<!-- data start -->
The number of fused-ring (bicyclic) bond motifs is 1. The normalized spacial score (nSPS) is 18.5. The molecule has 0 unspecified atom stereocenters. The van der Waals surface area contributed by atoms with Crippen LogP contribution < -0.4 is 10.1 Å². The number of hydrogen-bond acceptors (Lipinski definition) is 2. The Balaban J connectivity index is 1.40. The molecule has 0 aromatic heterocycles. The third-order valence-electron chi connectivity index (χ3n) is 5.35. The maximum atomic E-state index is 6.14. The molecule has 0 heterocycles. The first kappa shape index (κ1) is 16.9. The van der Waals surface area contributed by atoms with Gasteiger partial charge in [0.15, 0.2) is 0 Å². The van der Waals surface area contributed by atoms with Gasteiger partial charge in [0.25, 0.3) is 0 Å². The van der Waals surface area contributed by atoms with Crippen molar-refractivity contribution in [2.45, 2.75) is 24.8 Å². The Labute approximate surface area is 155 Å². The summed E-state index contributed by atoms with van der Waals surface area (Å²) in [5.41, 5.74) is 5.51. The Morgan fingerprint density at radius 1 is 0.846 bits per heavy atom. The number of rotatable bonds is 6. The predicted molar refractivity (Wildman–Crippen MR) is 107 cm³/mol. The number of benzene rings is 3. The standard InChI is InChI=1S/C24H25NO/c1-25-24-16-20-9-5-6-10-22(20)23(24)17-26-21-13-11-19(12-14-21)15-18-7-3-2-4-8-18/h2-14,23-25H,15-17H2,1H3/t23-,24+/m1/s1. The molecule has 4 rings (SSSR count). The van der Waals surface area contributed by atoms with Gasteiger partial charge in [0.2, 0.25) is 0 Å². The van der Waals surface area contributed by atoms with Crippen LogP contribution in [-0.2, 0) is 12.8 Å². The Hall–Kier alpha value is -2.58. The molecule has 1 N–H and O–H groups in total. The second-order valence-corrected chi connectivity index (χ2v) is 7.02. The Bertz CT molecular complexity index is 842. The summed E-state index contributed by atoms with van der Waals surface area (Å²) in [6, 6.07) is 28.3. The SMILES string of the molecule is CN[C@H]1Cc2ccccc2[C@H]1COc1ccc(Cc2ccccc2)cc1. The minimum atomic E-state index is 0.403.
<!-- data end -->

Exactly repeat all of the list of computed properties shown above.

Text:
The number of fused-ring (bicyclic) bond motifs is 1. The normalized spacial score (nSPS) is 18.5. The molecule has 0 unspecified atom stereocenters. The van der Waals surface area contributed by atoms with Crippen LogP contribution < -0.4 is 10.1 Å². The number of hydrogen-bond acceptors (Lipinski definition) is 2. The Balaban J connectivity index is 1.40. The molecule has 0 aromatic heterocycles. The third-order valence-electron chi connectivity index (χ3n) is 5.35. The maximum atomic E-state index is 6.14. The molecule has 0 heterocycles. The first kappa shape index (κ1) is 16.9. The van der Waals surface area contributed by atoms with Gasteiger partial charge in [0.15, 0.2) is 0 Å². The van der Waals surface area contributed by atoms with Gasteiger partial charge in [0.25, 0.3) is 0 Å². The van der Waals surface area contributed by atoms with Crippen molar-refractivity contribution in [2.45, 2.75) is 24.8 Å². The Labute approximate surface area is 155 Å². The summed E-state index contributed by atoms with van der Waals surface area (Å²) in [5.41, 5.74) is 5.51. The Morgan fingerprint density at radius 1 is 0.846 bits per heavy atom. The number of rotatable bonds is 6. The predicted molar refractivity (Wildman–Crippen MR) is 107 cm³/mol. The number of benzene rings is 3. The standard InChI is InChI=1S/C24H25NO/c1-25-24-16-20-9-5-6-10-22(20)23(24)17-26-21-13-11-19(12-14-21)15-18-7-3-2-4-8-18/h2-14,23-25H,15-17H2,1H3/t23-,24+/m1/s1. The molecule has 4 rings (SSSR count). The van der Waals surface area contributed by atoms with Gasteiger partial charge in [0.2, 0.25) is 0 Å². The van der Waals surface area contributed by atoms with Crippen LogP contribution in [-0.2, 0) is 12.8 Å². The Hall–Kier alpha value is -2.58. The molecule has 1 N–H and O–H groups in total. The second-order valence-corrected chi connectivity index (χ2v) is 7.02. The Bertz CT molecular complexity index is 842. The summed E-state index contributed by atoms with van der Waals surface area (Å²) in [6, 6.07) is 28.3. The SMILES string of the molecule is CN[C@H]1Cc2ccccc2[C@H]1COc1ccc(Cc2ccccc2)cc1. The minimum atomic E-state index is 0.403.